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. the military coalition also expressed growing concerns about the assad regime's chemical weapons supply. in an all too familiar scenes of civil war, rockets blasted and fires flared overseer i can't today. far from the fighting in brussels, nato members approved turkey's request for patriot antimissile systems. they will defend against syrian shelling and rocket fire that land on the turkish side. the issue has taken on greater urgency. amid u.s. warnings that syria could be preparing to use chemical weapons against the rebels. >> the syrian stock piles of chemical weapons are a matter of great concerns. we know that syria possesses... we know they have the chemical weapons. it is a matter of urgency to ensure effective defense and protection of our ally turkey. >> woodruff: nato chief also warned of even stronger action if the syrian government crosses the chemical line. echoing monday's statements by president obama. >> if anybody resorts to these terrible weapons, i would expect an immediate reaction from the international community. >> woodruff: syria has denied any intention of usi
, margaret warner examines what the latest clashes tell us about the strength of the assad regime and of the opposition. >> brown: then, we update the growing unrest in egypt where the islamist-dominated assembly fast-tracked a vote on a new constitution. >> suarez: we continue our conversations with newly-elected senators. tonight, arizona republican, jeff flake. >> >> we're at a point on the fiscal issues where we have to reach an agreement and perhaps as we do so that will start the stage for the other areas as well. >> brown: fred de sam lazaro has the story of a minnesota non- profit that celebrates diversity and the power of dance. >> they're one of the few companies that within their own work spans so many kinds of different style, from classical ballet to modern dance to contemporary performance to urban dance. >> suarez: and we look at college sports teams, moving from conference to conference, playing a game of musical chairs where the end goal is more money from lucrative tv contracts. >> brown: that's all ahead on tonight's "newshour." major funding for the pbs newshou
concerns this week that the assad government is moving closer to the use of chemical weapons. jeffrey brown has that part of the story. >> brown: the syrian civil war has now closed in on president bashar al-assad's seat of power, with rebel gunfire ringing out again today in damascus. amateur video also showed new shelling in the capital, as government forces continued a push to retake key suburbs. and while the noise of war grows louder in damascus, so have fears around the world that assad may resort to chemical weapons. the syrian government has a number of sites containing what may be the largest chemical weapons stockpile in the world. it's made up largely of sarin nerve gas, mustard gas and cyanide. on monday, president obama sounded a warning, amid reports of unusual activity at the weapon sites. >> the world is watching. the use of chemical weapons is and would be totally unacceptable. if you make the tragic mistake of using these weapons there will be consequences and you will be held accountable. >> reporter: assad's regime answered that it would never use such weapons against it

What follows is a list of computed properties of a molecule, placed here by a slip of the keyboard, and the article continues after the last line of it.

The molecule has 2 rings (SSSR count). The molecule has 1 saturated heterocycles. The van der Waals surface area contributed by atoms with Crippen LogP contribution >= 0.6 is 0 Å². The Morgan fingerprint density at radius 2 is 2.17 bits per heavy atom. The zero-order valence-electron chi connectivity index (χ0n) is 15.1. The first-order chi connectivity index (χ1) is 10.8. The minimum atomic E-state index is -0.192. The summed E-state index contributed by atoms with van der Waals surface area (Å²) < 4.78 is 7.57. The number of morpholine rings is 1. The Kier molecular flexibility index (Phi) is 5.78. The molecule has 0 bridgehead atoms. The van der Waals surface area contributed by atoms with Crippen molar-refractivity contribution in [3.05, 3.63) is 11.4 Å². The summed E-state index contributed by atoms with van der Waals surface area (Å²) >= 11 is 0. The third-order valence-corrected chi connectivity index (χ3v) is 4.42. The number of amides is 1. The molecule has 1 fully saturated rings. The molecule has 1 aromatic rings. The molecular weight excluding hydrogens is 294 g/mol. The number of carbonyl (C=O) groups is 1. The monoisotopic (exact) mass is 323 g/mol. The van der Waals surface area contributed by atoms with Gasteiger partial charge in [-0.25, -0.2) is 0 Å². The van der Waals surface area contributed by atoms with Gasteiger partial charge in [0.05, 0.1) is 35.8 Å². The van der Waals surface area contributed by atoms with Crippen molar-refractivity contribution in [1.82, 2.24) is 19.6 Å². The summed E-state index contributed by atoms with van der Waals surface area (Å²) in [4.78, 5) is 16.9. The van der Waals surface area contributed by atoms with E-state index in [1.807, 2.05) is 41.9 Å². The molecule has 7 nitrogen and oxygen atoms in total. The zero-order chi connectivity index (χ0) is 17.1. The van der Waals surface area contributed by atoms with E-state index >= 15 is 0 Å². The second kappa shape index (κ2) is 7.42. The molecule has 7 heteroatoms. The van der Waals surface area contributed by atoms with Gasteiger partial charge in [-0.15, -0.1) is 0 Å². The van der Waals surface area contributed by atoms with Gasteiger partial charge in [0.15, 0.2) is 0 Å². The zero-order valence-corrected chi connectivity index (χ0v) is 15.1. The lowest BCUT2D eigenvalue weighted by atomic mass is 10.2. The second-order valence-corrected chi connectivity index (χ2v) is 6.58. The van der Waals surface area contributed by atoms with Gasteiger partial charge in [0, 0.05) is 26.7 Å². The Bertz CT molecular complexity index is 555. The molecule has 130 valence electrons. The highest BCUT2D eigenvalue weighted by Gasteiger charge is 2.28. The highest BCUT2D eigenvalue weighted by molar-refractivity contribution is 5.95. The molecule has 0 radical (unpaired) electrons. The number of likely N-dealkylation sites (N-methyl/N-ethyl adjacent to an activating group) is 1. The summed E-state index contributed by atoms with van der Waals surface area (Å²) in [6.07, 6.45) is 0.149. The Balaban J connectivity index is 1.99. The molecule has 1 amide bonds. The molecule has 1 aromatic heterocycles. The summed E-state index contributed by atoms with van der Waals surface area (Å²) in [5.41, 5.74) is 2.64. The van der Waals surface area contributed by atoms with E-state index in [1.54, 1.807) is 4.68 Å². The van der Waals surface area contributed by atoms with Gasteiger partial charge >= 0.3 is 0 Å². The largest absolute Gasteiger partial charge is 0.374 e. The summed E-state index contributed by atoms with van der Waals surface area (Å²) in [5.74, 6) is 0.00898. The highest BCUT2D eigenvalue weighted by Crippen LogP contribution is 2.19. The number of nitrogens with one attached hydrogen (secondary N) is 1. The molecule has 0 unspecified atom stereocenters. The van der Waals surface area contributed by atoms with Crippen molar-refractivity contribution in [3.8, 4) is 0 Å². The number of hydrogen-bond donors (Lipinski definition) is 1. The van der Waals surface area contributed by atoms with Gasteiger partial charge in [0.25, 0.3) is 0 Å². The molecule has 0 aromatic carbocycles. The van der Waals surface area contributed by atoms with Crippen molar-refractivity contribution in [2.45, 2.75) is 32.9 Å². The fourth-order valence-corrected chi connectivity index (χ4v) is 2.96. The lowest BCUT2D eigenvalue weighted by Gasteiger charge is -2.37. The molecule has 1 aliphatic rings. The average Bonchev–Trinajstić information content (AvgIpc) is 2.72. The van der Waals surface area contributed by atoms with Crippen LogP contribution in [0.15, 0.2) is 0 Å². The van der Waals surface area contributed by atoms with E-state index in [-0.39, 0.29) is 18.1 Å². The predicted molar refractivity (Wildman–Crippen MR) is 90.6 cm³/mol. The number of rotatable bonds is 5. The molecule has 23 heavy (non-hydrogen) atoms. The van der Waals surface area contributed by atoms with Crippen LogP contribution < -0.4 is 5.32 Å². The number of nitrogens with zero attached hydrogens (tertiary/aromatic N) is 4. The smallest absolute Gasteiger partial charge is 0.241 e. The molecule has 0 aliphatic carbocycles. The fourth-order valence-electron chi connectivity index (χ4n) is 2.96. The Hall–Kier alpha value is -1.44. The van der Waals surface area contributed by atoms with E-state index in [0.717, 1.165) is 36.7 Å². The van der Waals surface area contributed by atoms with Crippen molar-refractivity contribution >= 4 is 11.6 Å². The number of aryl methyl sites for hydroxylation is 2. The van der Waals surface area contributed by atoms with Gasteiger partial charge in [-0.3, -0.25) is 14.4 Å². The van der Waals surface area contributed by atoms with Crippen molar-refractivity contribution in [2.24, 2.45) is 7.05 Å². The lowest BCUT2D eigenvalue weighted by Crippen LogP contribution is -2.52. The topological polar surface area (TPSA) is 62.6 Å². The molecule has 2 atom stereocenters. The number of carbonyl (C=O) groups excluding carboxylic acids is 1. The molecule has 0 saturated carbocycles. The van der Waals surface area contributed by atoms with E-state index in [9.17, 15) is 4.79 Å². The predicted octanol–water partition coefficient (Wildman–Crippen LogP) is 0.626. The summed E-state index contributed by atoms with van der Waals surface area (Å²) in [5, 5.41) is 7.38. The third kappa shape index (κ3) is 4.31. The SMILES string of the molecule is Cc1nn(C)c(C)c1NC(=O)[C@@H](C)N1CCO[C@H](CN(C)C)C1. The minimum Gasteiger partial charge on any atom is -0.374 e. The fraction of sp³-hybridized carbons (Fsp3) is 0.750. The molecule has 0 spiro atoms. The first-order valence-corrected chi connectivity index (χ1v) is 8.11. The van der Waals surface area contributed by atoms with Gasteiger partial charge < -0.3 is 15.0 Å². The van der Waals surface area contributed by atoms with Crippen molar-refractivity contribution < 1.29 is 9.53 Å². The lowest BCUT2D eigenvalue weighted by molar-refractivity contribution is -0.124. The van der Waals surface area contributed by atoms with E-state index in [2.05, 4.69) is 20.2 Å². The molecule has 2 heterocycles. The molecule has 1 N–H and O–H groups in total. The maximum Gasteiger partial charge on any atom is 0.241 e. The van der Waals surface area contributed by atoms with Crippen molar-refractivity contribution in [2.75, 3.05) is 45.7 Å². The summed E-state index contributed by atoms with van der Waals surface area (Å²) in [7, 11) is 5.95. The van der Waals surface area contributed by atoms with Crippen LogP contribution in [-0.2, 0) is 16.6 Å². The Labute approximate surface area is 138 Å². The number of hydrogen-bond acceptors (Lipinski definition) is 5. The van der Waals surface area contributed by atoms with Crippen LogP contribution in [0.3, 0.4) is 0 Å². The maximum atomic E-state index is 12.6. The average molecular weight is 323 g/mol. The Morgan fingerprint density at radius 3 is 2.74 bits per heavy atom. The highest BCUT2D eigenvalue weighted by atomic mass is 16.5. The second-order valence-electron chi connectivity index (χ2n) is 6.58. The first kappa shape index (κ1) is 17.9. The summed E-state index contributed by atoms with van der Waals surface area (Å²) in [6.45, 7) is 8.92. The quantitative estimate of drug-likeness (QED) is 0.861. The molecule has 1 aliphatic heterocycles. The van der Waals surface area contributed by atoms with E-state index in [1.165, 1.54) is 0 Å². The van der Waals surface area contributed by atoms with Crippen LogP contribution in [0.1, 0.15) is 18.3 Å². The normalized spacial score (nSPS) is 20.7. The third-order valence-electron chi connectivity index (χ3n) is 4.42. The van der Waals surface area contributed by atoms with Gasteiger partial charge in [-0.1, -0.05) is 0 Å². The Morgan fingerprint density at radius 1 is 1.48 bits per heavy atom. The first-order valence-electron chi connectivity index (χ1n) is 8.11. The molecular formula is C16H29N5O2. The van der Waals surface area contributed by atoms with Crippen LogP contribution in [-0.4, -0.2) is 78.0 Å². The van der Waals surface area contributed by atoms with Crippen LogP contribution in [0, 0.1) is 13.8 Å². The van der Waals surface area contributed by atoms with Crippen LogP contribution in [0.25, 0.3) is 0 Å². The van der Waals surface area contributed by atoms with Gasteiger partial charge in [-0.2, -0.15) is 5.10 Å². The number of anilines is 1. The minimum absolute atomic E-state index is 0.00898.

this conflict, syrian president bashar al-assad has blamed the high civilian deaths on the rebels themselves, foreign agents and military accidents. >> ( translated ): we do not carry out these acts because we love to spill blood. this battle was forced upon us, and the result is this blood that has been spilled. >> warner: malinowski of human rights watch says the rebels do have abuses to account for, too. >> the overwhelming majority of human rights abuses in this conflict have been committed by the syrian government and its militia allies. that doesn't mean that the rebels have been perfect. >> warner: just today, video surfaced of f.s.a. forces allegedly executing unarmed syrian soldiers, though the veracity of the video could not be verified. still, when it comes to killing civilians, independent observers hold the regime primarily responsible. in late may, more than 100 men, women and children were butchered in the village of houla. a united nations-appointed panel said government forces and loyalist militias were responsible for the massacre. then too, president assad denied his regim
weapons. this afternoon, president obama warned syrian leader bashar al- assad not to cross that line. oday i want to make it absolutely clear to assad and those under his command, the world is watching. the use of chemical weapons is and would be totally unacceptable. and if you make the tragic mistake of using these weapons, there will be consequences. and you will be held accountable. >> sreenivasan: in response, syria's government released a statement saying it would never use chemical weapons on its own people. the regime has never confirmed it has such weapons. there were warnings about greater curbs on the internet, as the world's nations gathered today for a summit on telecommunications. the 11-day conference in dubai is the first such review since 1988, well before the web was fully formed. the u.s. has raised concerns that china, russia, and others will seek new limits on internet access. the head of the u.n. regulatory agency insisted such claims are "completely untrue." concerns about flooding eased in northern california today, despite heavy downpours over the weekend. th
Search Results 0 to 4 of about 5